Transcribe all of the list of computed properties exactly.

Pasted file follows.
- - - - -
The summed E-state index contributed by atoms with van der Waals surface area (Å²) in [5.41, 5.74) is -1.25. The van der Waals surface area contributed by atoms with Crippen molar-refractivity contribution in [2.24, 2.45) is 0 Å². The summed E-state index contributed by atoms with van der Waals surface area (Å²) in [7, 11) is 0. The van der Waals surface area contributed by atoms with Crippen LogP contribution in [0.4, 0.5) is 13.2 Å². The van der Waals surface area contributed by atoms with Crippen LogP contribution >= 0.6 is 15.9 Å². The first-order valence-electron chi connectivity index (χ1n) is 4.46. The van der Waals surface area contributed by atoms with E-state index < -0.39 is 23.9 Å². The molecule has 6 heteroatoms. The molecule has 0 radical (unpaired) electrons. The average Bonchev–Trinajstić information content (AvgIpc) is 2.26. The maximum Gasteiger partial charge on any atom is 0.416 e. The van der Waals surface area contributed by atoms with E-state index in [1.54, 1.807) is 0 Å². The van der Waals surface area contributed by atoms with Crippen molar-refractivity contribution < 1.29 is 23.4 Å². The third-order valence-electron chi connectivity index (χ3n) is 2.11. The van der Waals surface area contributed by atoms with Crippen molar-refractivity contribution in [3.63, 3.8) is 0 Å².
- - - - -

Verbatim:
The summed E-state index contributed by atoms with van der Waals surface area (Å²) in [5.41, 5.74) is -1.25. The van der Waals surface area contributed by atoms with Crippen molar-refractivity contribution in [2.24, 2.45) is 0 Å². The summed E-state index contributed by atoms with van der Waals surface area (Å²) in [7, 11) is 0. The van der Waals surface area contributed by atoms with Crippen LogP contribution in [0.4, 0.5) is 13.2 Å². The van der Waals surface area contributed by atoms with Crippen LogP contribution >= 0.6 is 15.9 Å². The first-order valence-electron chi connectivity index (χ1n) is 4.46. The van der Waals surface area contributed by atoms with E-state index < -0.39 is 23.9 Å². The molecule has 6 heteroatoms. The molecule has 0 radical (unpaired) electrons. The average Bonchev–Trinajstić information content (AvgIpc) is 2.26. The maximum Gasteiger partial charge on any atom is 0.416 e. The van der Waals surface area contributed by atoms with E-state index in [1.54, 1.807) is 0 Å². The van der Waals surface area contributed by atoms with Crippen molar-refractivity contribution < 1.29 is 23.4 Å². The third-order valence-electron chi connectivity index (χ3n) is 2.11. The van der Waals surface area contributed by atoms with Crippen molar-refractivity contribution in [3.63, 3.8) is 0 Å².